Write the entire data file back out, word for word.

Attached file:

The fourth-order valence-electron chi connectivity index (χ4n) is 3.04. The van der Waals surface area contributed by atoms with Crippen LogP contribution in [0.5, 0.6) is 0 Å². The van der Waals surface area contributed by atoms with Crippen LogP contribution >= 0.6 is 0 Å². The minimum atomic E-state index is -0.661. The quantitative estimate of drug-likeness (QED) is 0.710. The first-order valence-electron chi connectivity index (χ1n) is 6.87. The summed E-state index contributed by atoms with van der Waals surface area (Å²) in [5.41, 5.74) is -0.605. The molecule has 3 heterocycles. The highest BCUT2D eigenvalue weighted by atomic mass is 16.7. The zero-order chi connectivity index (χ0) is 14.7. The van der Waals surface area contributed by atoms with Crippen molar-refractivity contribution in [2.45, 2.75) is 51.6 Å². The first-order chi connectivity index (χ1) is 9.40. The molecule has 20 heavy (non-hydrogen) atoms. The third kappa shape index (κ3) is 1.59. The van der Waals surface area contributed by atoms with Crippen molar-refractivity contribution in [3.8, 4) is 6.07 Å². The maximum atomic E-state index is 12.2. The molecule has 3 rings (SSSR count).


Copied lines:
The fourth-order valence-electron chi connectivity index (χ4n) is 3.04. The van der Waals surface area contributed by atoms with Crippen LogP contribution in [0.5, 0.6) is 0 Å². The van der Waals surface area contributed by atoms with Crippen LogP contribution >= 0.6 is 0 Å². The minimum atomic E-state index is -0.661. The quantitative estimate of drug-likeness (QED) is 0.710. The first-order valence-electron chi connectivity index (χ1n) is 6.87. The summed E-state index contributed by atoms with van der Waals surface area (Å²) in [5.41, 5.74) is -0.605. The molecule has 3 heterocycles. The highest BCUT2D eigenvalue weighted by atomic mass is 16.7. The zero-order chi connectivity index (χ0) is 14.7. The van der Waals surface area contributed by atoms with Crippen molar-refractivity contribution in [2.45, 2.75) is 51.6 Å². The first-order chi connectivity index (χ1) is 9.40. The molecule has 20 heavy (non-hydrogen) atoms. The third kappa shape index (κ3) is 1.59. The van der Waals surface area contributed by atoms with Crippen molar-refractivity contribution in [3.8, 4) is 6.07 Å². The maximum atomic E-state index is 12.2. The molecule has 3 rings (SSSR count).